Covid-19: A Pandemic for the Priveleged?

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By Kwakhanya Max

This article is exclusive to the Online Edition 2 of VARSITY News.


Covid-19’s rapid and far-reaching spread has propelled many governments to implement intensive measures in order to protect citizens. These measures include lockdowns, restrictive policies that prohibit people from gathering in large groups and the likes. Our very own country is currently enduring what seems like a daunting 21-day long lockdown, with only essential workers being permitted to work.


Citizens may only leave their homes to purchase essential goods, such as food and medical supplies. All these stringent measures have been instated on the grounds that they will protect all in our country. However, I cannot help but think that although these restrictions are to benefit all, they are actually only endurable by some. This being those wealthy and privileged enough to stockpile, access medical care, self-isolate and survive without a wage or salary. Inequality, if it was not already so obvious before, has made itself unavoidably evident.


The reality is that the average South African family living in a densely populated township cannot stockpile on food; this is not feasible financially — how does such family deal with such panic? Another factor that makes this pandemic only endurable by the privileged is access to proper medical care. Our country already without the pandemic, has public health services that are overpopulated, underfunded and understaffed. The question then is, who will be able to access medical care? More imperatively, who will be able to afford quality medical care? Again, those economically privileged. It is also important to highlight that it is usually those who are underprivileged that are categorised as the vulnerable groups of people who will likely battle with a Covid-19 infection. In essence, it will be those who need medical assistance more who will not have access to it.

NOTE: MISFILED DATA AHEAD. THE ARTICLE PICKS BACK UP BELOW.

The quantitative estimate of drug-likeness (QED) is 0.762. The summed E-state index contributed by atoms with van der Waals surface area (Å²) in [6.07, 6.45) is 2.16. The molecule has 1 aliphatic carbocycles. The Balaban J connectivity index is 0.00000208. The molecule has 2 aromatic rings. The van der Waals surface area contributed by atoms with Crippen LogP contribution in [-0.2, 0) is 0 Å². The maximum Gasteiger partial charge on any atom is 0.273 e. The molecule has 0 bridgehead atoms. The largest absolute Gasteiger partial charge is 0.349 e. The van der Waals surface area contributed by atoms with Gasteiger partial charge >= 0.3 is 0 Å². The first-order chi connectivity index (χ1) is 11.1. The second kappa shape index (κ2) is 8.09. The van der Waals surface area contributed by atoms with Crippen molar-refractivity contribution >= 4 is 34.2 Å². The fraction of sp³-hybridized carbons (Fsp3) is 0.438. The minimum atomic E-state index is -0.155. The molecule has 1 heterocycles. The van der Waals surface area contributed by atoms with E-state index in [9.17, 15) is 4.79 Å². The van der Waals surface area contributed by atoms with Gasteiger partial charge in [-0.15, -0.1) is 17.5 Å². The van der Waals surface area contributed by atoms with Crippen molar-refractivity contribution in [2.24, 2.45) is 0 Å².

It is questions like these that we must ask ourselves when considering the way forward in trying to combat this pandemic. Those who are privileged, in any way, shape or form, have to be aware of how to spend their privilege in such a way that recognises and is sensitive to the privilege-divide in our country. This pandemic affects all, however it is only endurable by some. May we all do what we can to ensure all are able to persevere in such trying times. God Bless, Africa!



This section of VARSITY is a vehicle for expression on any topic by members of the UCT community. The opinions within this section are not necessarily those of the VARSITY collective or its advertisers.

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